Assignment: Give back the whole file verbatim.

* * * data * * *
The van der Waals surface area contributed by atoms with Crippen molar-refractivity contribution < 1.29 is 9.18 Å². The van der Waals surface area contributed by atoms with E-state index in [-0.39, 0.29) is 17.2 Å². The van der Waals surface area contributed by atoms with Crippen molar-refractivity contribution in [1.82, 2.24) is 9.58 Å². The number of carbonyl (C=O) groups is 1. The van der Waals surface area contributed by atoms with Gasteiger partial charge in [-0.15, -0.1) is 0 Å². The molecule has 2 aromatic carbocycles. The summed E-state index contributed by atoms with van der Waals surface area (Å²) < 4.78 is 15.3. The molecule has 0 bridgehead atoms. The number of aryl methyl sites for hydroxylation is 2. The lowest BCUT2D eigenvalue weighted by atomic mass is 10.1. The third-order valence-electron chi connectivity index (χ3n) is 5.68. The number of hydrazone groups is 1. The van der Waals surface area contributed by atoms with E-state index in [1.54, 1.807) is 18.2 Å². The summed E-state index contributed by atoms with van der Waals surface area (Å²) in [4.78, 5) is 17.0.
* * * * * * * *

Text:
The van der Waals surface area contributed by atoms with Crippen molar-refractivity contribution < 1.29 is 9.18 Å². The van der Waals surface area contributed by atoms with E-state index in [-0.39, 0.29) is 17.2 Å². The van der Waals surface area contributed by atoms with Crippen molar-refractivity contribution in [1.82, 2.24) is 9.58 Å². The number of carbonyl (C=O) groups is 1. The van der Waals surface area contributed by atoms with Gasteiger partial charge in [-0.15, -0.1) is 0 Å². The molecule has 2 aromatic carbocycles. The summed E-state index contributed by atoms with van der Waals surface area (Å²) < 4.78 is 15.3. The molecule has 0 bridgehead atoms. The number of aryl methyl sites for hydroxylation is 2. The lowest BCUT2D eigenvalue weighted by atomic mass is 10.1. The third-order valence-electron chi connectivity index (χ3n) is 5.68. The number of hydrazone groups is 1. The van der Waals surface area contributed by atoms with E-state index in [1.54, 1.807) is 18.2 Å². The summed E-state index contributed by atoms with van der Waals surface area (Å²) in [4.78, 5) is 17.0.